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Allan Schwartz, Ph.D.Allan Schwartz, Ph.D.
Dr. Schwartz's Weblog

Depression and Positive vs. Negative Emotional States

Allan Schwartz, LCSW, Ph.D. Updated: Jan 3rd 2012

Positive_EmotionsHave you experienced feeling really good after helping another person? Perhaps it was carrying an elderly person's groceries upstairs to where he or she live? Perhaps it was helping a handicapped person cross the street? Here, in the United States, we are encouraged to do some volunteer work, in which we are doing something for the community, church or synagogue. There is something about doing these things that feels very good even though there is no pay check. Really, it's all part of being connected to other people.

Depression is a "negative emotional state" in which a person feels sad, dejected and gloomy. Included are feelings of anxiety, and anger. The most most important feature of depression is the absence of "positive emotion."

Happiness is a "positive emotional state" in which a person feels content, delighted, pleasure, glad and loving.

Psychotherapy and anti depressant medications are effective ways available for people to fight depression. In addition to these tried and true strategies, recent research shows that there are additional behaviors that people can integrate into their daily living that either fight depression or enhance a sense of well-being for those who are not depressed. These include exercise, mindfulness living and doing things to help others. This article will focus on helping others.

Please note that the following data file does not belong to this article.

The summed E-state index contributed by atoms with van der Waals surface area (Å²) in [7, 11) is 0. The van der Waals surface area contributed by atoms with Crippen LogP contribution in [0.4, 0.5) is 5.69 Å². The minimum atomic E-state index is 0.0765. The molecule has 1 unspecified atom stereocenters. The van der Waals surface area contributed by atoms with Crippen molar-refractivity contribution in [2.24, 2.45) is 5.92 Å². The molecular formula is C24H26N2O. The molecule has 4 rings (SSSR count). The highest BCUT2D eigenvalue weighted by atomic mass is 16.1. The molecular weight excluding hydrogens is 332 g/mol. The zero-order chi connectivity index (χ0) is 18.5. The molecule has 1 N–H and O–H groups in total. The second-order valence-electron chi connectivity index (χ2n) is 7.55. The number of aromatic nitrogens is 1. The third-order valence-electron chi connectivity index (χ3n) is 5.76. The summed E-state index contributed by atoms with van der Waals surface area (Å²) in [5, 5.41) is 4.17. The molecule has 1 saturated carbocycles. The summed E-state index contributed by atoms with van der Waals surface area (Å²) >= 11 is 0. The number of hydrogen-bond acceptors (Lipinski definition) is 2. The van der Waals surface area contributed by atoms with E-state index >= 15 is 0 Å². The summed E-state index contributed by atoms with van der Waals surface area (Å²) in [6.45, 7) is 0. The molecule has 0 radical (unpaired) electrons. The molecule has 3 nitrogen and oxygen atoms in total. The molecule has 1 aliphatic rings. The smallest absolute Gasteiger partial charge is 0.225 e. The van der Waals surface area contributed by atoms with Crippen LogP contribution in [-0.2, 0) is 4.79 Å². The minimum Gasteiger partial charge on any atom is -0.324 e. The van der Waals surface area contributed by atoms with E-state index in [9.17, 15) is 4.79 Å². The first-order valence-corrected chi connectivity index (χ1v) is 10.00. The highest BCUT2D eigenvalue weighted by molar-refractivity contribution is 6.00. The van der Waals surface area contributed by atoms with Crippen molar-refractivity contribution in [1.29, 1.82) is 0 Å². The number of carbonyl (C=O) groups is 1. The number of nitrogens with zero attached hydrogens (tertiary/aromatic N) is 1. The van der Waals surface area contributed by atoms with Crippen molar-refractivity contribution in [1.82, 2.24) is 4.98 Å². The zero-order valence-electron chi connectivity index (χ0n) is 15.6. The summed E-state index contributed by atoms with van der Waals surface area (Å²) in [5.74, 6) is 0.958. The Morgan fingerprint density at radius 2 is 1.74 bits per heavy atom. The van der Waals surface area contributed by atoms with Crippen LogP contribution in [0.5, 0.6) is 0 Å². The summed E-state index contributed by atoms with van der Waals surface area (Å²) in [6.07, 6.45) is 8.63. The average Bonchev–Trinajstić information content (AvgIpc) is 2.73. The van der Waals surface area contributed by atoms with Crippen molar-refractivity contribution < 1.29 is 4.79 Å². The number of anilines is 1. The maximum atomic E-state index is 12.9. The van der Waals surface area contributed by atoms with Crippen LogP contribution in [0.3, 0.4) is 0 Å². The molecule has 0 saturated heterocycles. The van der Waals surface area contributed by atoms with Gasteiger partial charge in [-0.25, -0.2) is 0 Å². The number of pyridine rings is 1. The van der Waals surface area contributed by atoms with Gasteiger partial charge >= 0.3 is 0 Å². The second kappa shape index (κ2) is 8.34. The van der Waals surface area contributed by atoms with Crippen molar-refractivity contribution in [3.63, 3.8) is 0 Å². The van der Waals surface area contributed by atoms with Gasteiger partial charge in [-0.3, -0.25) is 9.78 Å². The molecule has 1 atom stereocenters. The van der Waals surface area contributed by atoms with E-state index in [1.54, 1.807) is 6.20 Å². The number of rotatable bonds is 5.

One of the many symptoms of depression is self isolation. Withdrawal from society and social interaction only makes things worse for those who are depressed or who tend towards depression. Recent research has looked at the factors that promote positive emotions and whether those factors can be used to relieve depression. According to Sonja Lyubomirsky, a psychology professor at the University of California, Riverside, who conducted a rigorous review of research on the therapeutic benefits of positive emotion, found that there is "widespread support for the notion that people with a tendency toward depression can help themselves by helping others or otherwise introducing positivity into their day-to-day lives." To be more specific, helping others refers to acts of kindness. These positive activities include such things as:

Being kind to others
Expressing gratitude
Thinking optimistically
Meditating on the good things in life

Positive activities result in people feeling good about themselves, even if only for a couple of minutes. These actions accumulate and help build increasing amounts of good self feelings. The nice things about this is that each individual decides for him or herself what feels good. There is no list of the most or least types of positive activities. Also, there is less time to ruminate about what is wrong in one's life or on all of an individual's problems. Rumination only worsens depressed feelings.

Dr. Lyubomirsky does point out that doing this does require effort and work. However, engaging in acts of kindness, contributes to feeling of controlling one's destiny. For most people, feeling in control is another aspect of aspect of happiness.

What are your thoughts about acts of kindness? Do you engage in these types of activities, if even for a few minutes each day?

Your comments and questions are strongly encouraged.

Allan N. Schwartz, PhD

Allan Schwartz, LCSW, Ph.D.

Readers who live in the Boulder, Colorado metro area, or in Southwest Florida may contact Dr. Schwartz for face-to-face consultation. He is also available for psychotherapy through Skype video for those who are not in Florida or Colorado. He can be reached via email at dransphd@aol.com for details.

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